Tuesday, November 30, 2010

11/30 - Number one month.....gone.

If you missed it. You still have a chance, to get in on some of those "sweatshirt" fishing days. But boy was November a great month. It usually is. If I have to pick a month or two. I think I'd go with November as my 1st favorite, and then April and my 2nd favorite fishing months.

It all has to do with "transition".  I attempt to explain how and why to people in other parts of the country by just saying Thanksgiving and Easter.....but Easter isn't always in April (but it's close enough)

I've received many e-mails inquiring about "when to go", this week. And ya'll know who you are. Well, NOW is when you should book your trip. Wait till July, and forget about it. It's not the same as what's going on, as we speak. But allot of my shouting out to the public, goes unnoticed.

Talked extensively with a fellow Jacksonville Offshore Sport Fishing Club member in Academy Sports yesterday. It seems I live WAY TOO CLOSE to that store! Although we both are in the JOSFC, neither of us really do much offshore fishing.

He was talking about how from now on, he's on a big Trout hunt. And was reading on the Internet, every one's best clues to catching big Trout. Soon as he started telling me some of his findings, I could quickly could tell most of the Internet secrets were based on the G.O.M. - Gulf of Mexico, Trout.

(Trout reign supreme on my boat, because it's all about the challenge of what it takes to consistantly catch quality fish, rather than going after just a big tug on the line.)

Yes, Trout reign supreme in  Alabama, Louisiana, and Texas. But not as supreme here on the east coast of Florida, and especially not as supreme in Jacksonville, Florida!

Here, it's all about what many Gulf Coasters would consider a "junk fish", Sheepshead. Because they have so many Trout is why everyone loves them so. I love them so, because we don't have as many as those Gulf Coast states. And the challenge is what excites me. And the high I get fropm taking people, teaching them, and having them catch their own, Speckled Trout.

Hell, we even have the largest Sheepshead tournament in the world that ought to tell ya something, right there.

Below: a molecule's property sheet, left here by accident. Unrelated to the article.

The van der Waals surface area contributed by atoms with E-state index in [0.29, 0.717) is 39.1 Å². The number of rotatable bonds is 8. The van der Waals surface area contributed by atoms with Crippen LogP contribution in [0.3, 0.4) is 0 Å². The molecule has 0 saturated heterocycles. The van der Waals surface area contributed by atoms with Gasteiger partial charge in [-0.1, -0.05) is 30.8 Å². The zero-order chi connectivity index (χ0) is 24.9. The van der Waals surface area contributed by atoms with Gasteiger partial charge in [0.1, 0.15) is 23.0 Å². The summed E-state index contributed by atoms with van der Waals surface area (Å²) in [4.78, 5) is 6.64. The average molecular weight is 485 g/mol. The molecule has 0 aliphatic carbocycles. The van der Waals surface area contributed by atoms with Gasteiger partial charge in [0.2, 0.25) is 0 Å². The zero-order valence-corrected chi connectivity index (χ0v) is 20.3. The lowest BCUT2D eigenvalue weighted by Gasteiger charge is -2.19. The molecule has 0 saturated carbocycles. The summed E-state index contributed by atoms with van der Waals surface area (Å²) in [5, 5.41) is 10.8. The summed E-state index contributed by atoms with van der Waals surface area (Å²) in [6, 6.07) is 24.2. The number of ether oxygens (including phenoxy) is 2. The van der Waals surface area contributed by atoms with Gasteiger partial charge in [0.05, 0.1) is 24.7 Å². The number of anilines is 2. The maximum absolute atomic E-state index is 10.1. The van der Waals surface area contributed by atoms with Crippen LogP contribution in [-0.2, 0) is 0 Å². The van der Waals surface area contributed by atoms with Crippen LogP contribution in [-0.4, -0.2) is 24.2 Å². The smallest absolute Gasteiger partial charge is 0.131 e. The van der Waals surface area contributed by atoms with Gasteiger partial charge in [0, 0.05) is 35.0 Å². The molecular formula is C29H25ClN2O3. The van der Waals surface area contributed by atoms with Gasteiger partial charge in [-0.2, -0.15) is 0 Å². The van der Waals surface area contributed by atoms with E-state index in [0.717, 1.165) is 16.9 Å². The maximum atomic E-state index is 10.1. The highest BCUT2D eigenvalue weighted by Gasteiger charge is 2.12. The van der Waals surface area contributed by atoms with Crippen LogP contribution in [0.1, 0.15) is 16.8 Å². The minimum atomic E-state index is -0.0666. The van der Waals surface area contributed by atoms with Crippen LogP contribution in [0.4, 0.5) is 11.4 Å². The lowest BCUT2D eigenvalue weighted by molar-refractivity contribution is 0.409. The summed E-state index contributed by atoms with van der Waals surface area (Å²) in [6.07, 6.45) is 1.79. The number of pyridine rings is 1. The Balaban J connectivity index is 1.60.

Catch  a Trout this size in J-ville and you'll never fish for Sheepshead again!

 This wade caught Texas Trout was dubbed "Troutzilla". Which makes the nic-name "Gator" for a big Trout in N.E. Florida, seem a bit weak, huh?

Although, November is now gone, and it's not like many people are going to catch Texas sized Troutzilla's. Here's some photos of past November & December Speckled Trout days specifically on my Jettywolf, in the St. Johns River.








They're out there. But not all days are created equal. Our tides, and fall-winter-and spring winds give us certain windows of opportunity. Situations on the water, give us windows of opportunity.

Hell, I've had over 100 Trout days in August! But as I've discussed before, it was right after a huge storm. That produced lots of rain and a big flush of bait and the fish following along. I found those fish. And was on then for quite awhile. Till, something changed. Yes, it seems through all my research, that it's 7 days a week 12 months a year, about any tide...in places like Louisiana, when it comes to catching plain ole Speckled Trout. Any size, and lots of them.

But here, I find there is "windows of opportunity". And when I see them. I go for it.

Like right now, I know where there's big honkin Trout...BUT THE BLUEFISH ARE KILLING THAT OPPORTUNITY. Soon as they're out here. I'll be hitting that spot, again.  I was on that same spot two weeks ago, and the big trout were there. I pulled a 23 incher, out in the first 10 minutes of fishing it.

So.....I guess the moral of the story is if you're hunting for lots of big Trout fishing secrets and run into all that Gulf of Mexico info out there on cyber-space. You need to read it, take it all in. Become familiar with all the ways to catch big Trout. Because it all helps, there is no doubt. I've read it all too.

But for me, I just grab my float-rig rod, some live river crickets, and fish when the large Speckled Trout are really availible.  IE: wind dirtection, weather, tides, and such.

In the spring I never leave out, looking for a big Trout without a topwater plug tied on. Or my most trusty of all, a MirrOlure 52MR in the wackiest, flashiest color.